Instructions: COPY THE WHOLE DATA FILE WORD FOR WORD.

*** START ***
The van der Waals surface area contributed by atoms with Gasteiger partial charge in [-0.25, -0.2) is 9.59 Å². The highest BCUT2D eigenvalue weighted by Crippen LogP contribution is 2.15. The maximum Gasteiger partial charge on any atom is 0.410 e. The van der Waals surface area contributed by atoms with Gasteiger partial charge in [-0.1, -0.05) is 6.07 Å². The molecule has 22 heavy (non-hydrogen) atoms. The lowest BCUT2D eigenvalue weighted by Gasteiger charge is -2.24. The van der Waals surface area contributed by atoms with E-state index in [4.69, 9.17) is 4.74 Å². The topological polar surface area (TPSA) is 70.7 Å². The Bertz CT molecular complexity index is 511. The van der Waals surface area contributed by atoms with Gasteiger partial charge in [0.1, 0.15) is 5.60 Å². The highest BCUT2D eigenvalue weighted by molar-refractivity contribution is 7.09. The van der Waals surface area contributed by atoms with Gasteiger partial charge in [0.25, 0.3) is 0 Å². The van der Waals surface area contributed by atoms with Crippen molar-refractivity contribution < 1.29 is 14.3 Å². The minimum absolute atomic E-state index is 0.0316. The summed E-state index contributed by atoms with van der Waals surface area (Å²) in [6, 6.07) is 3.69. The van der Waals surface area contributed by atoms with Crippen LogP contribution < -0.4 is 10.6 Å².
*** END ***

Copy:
The van der Waals surface area contributed by atoms with Gasteiger partial charge in [-0.25, -0.2) is 9.59 Å². The highest BCUT2D eigenvalue weighted by Crippen LogP contribution is 2.15. The maximum Gasteiger partial charge on any atom is 0.410 e. The van der Waals surface area contributed by atoms with Gasteiger partial charge in [-0.1, -0.05) is 6.07 Å². The molecule has 22 heavy (non-hydrogen) atoms. The lowest BCUT2D eigenvalue weighted by Gasteiger charge is -2.24. The van der Waals surface area contributed by atoms with E-state index in [4.69, 9.17) is 4.74 Å². The topological polar surface area (TPSA) is 70.7 Å². The Bertz CT molecular complexity index is 511. The van der Waals surface area contributed by atoms with Gasteiger partial charge in [0.1, 0.15) is 5.60 Å². The highest BCUT2D eigenvalue weighted by molar-refractivity contribution is 7.09. The van der Waals surface area contributed by atoms with Gasteiger partial charge in [0.25, 0.3) is 0 Å². The van der Waals surface area contributed by atoms with Crippen molar-refractivity contribution < 1.29 is 14.3 Å². The minimum absolute atomic E-state index is 0.0316. The summed E-state index contributed by atoms with van der Waals surface area (Å²) in [6, 6.07) is 3.69. The van der Waals surface area contributed by atoms with Crippen LogP contribution < -0.4 is 10.6 Å².